51 thoughts on “The Breakdown of Nations

  1. Great post Chris – Out of the ashes and all that. Best of luck with things man, united we stand etc etc…

  2. Perhaps I should rescind my offer to hunt for you a similar Small Farm setting upon this side of the pond. It now appears, to me at least, you should stay put and help that little island nation in the NE Atlantic rise from the ashes like the phoenix of Greek legend.

    The news on our side will obviously take a different view of affairs. An interesting observation here was that the new EU will no longer have English. I turned that over in my head and am still contemplating where all the fallout for that will land. Multilingualism on our shore is reserved to quite small quarters – recent immigrants from non-English speaking lands, and the odd academic who still considers the hegemony of the English language something worth railing against. Spanish has certainly gained a foothold here in the last generation, but it still hasn’t seeped into much of the daily consciousness the way other languages exist within the minds of Brits for example. Another potentially ugly outcome (from my perspective) of Brexit would be that in another generation the ability of ordinary Brits to maintain their casual acquaintance (familiarity?) with the neighboring European languages (or a concomitant loss of familiarity with English on the continent). Things tend to disintegrate when we no longer talk to each other.

  3. Well, sadly my grasp of foreign languages is limited to the Polish for ‘Thank You’ and ‘Oh Dear this railway locomotive is not working’ although I suspect that the latter is not to be used in polite company.

    As the Chinese Curse goes though, may you live in interesting times.

    I visited what was then the USSR in 1987 & again in 1990 just before the announcement that parties other than The Communist Party would be permitted. Times seem rather like that with a feeling of drift amongst the chaos. For a nation state that has lasted so long and been so successful we have now finally lost the way.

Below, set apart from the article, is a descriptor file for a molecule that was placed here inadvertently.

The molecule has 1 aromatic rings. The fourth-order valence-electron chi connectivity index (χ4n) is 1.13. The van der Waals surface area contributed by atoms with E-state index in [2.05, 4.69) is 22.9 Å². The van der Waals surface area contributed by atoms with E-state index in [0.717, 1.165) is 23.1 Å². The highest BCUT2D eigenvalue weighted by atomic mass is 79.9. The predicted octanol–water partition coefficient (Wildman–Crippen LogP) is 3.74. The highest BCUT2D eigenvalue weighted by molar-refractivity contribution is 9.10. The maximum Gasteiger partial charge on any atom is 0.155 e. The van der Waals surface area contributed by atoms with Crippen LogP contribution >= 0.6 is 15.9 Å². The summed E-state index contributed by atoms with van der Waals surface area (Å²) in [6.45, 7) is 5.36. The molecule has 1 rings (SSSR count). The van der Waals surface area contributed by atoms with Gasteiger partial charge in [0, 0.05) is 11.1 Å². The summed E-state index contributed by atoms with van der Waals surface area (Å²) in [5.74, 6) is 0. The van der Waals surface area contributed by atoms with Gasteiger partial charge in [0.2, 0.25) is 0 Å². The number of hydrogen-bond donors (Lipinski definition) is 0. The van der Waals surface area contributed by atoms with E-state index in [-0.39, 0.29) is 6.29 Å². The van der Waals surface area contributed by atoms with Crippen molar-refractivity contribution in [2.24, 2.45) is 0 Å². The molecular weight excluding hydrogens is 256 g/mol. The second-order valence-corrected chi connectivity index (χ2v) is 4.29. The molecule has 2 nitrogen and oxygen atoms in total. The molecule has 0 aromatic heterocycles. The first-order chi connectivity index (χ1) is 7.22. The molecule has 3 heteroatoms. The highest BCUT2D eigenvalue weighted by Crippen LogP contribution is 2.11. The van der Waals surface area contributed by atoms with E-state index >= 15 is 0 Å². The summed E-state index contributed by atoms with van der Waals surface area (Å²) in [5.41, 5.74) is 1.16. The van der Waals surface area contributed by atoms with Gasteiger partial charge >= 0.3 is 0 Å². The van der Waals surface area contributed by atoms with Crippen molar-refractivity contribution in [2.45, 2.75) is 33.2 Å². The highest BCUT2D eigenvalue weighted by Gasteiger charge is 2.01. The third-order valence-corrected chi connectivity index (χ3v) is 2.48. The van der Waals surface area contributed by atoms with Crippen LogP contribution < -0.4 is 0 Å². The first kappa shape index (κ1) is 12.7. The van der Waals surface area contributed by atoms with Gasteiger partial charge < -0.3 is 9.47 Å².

The challenge of course is what replaces it? I suspect that it may not be pretty though, there is already talk of business being lost and the UK’s standing in Europe being severely and possibly irreparably damaged

  4. I am glad you are making yourself available to lead the nation out of this morass, and I would like to apply for the emerging position of Small Farms Staff Writer. Sadly, I have no money to donate to myself to fund that position….

    Thanks for the hat tip on Kohr, though I feel a little misrepresented elsewhere… 😉

    I think I was the one who said “Collapse early and avoid the rush” but I am certainly not pro-Brexit. It seems like a devilishly hard decision, one I am glad I didn’t have to make, and one I don’t know what I would have chosen.

    But, I do think Brexit was inevitable, now or soon.

    I have a friend who is half Sri-Lankan, half British—and his British half of the family are joining in the racist bray.

    So, it is not that I want this. I don’t want my friend to be hurt. But, I think the choice was never about racism or no racism, never about EU or not.

    The choice was only and always near-inevitable. Dissolution, racism, oppression. I think it is inevitable that things are going to get a lot worse before they get better.

    I really like your point about Independents for Frome working at the appropriate scale with the EU.

    But I don’t think it will happen. The EU technocrats will maintain their fuckery to the very last minute, and by the time that will is broken, the desire in anyone to work with an organization like that will be gone.

    The caldron is really bubbling now. Toil and trouble.

    Localism does not solve our problems, but we need it to survive. If we survive, we may be able to solve our problem at the appropriate scale in the future.